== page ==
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The first Super Bowl of Donald Trump's presidency is upon us. It's also the first major international event to be held since Trump's executive order barring citizens of seven Muslim-majority nations from entering the United States.
Keeping a Super Bowl safe is a Herculean task any year, and so it will be this week for a police chief and sheriff who expressed their concern Tuesday about Trump's surprise rollout of the executive order and their anticipation of protests because of it.
"The timing in my mind was a little problematic," Harris County Sheriff Ed Gonzalez said in an interview, "because of the heightened emotion, you know, the visceral reaction at first notice of this, so it's that recency effect, it just occurred. Obviously we're trying to roll out some of our (security) measures. But that said, we're anticipating anything anytime you have such a large-scale event."
Houston police chief Art Acevedo said that more information about the executive order would have been helpful.
"Oh, God, listen, I think that the communication and the rollout was really important, and from our perspective, it's better to have a well-defined -- and, let's face it, state and locals, we get caught no matter what the issue is, we get caught in the trenches having to help make things work.
"These things are like aircraft carriers at sea. It takes time to turn the ships, and while intentions may be good, the outcome also relies upon the method in which we roll these things out. And I think that nobody will argue that it probably could have been rolled out a little better."
Acevedo and Gonzalez said Houston was prepared to handle whatever was coming its way.
"I'm not worried about it because we're ready," Acevedo said. "But, bottom line is I think a little information before you roll something out goes a long way in allaying fears and confusion, and that would have been helpful."
Protests over the controversial Trump order erupted last weekend across the country, including two in Houston: one at Bush Intercontinental Airport and another near the perimeter of the Super Bowl's NFL Experience downtown. Acevedo said that crowd was "up to about 2,000-3,000 people, max."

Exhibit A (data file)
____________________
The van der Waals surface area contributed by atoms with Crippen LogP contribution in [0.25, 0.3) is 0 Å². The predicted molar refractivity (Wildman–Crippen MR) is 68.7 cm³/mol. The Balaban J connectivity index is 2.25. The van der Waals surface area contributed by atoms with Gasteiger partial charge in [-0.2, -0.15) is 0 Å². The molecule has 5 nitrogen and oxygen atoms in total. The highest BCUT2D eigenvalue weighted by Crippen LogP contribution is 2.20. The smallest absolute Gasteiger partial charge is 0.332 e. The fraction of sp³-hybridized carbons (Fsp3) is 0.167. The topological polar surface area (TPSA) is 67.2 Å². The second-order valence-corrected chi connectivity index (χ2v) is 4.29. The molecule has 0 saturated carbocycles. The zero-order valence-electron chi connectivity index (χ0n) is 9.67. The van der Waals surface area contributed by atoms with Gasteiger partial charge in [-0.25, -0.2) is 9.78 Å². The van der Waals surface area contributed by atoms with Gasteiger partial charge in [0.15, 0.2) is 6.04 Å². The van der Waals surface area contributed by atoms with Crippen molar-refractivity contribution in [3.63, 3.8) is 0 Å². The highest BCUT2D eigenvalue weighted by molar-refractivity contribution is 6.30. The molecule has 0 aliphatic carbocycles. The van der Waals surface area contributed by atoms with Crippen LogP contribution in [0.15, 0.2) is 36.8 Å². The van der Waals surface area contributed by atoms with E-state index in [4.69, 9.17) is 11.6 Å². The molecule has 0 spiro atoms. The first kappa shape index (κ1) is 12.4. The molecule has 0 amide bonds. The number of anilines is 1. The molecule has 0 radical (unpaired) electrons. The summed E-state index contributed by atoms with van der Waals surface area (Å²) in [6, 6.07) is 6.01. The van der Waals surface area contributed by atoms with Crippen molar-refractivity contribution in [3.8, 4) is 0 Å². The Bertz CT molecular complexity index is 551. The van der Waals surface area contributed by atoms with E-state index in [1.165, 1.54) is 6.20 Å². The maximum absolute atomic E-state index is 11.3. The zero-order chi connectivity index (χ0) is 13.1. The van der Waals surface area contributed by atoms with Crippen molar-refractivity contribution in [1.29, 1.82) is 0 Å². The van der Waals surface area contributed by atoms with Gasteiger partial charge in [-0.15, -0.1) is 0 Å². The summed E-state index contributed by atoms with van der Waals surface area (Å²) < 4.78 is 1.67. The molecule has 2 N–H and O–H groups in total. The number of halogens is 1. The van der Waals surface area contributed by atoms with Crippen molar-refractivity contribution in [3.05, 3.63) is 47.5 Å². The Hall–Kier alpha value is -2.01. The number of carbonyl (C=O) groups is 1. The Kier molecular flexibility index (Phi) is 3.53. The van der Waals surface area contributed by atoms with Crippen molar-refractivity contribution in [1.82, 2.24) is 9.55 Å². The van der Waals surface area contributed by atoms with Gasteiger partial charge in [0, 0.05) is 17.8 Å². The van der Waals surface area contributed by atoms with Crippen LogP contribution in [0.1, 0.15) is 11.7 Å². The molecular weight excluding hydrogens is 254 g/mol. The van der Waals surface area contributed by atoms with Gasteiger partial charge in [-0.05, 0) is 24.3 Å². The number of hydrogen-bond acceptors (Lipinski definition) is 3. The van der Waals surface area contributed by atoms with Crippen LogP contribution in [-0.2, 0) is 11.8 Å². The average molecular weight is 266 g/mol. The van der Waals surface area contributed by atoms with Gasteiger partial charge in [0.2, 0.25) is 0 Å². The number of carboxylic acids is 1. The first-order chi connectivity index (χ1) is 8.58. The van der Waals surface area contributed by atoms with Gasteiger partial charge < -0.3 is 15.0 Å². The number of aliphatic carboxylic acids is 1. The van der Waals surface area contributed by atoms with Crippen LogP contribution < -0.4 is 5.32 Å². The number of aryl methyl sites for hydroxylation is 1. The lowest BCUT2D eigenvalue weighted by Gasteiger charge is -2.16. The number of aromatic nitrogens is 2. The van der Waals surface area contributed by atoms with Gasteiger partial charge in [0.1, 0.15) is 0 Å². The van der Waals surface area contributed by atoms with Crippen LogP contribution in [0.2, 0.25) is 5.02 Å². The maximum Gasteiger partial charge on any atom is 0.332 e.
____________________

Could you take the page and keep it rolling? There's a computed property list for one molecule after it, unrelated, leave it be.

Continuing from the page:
Asked if he anticipates more protests this week, Acevedo didn't miss a beat.
"I'm sure there will be more," he said. "You always prepare for them to happen."
They could be held downtown and near the Super Bowl site itself. "We have a designated area (near NRG Stadium)," he said. "You can't put somebody 2 miles away and say, 'Hey, there you go, have at it.' We will have a designated area close enough for folks so they can make their point. ... The First Amendment is the cornerstone of our democracy, as it relates to the ability of folks to protest and as it relates to the media to do their job, and so we take the responsibility of protecting that very seriously.
Asked if security is being beefed up because of Trump's order, Gonzalez said, "It builds up incrementally with each passing day simply because we're going to have more visitors coming in as we get closer to game time. ... Whether it be this order or something else happening, we're always prepared for it."
Then again, issues of immigration are not new in Houston.
"We're a large city, we're the fourth-largest city in the country, so I think there's a lot of interest in a lot of these issues," Gonzalez said. "We are a city of immigrants. One in four is foreign born, over 92 consulates and over 120 languages are spoken here.
"We're a border state, so we understand. These are important discussions to be had."
And they undoubtedly will be, with Trump's order in the headlines and the eyes of the nation on the Super Bowl.
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February 1, 2017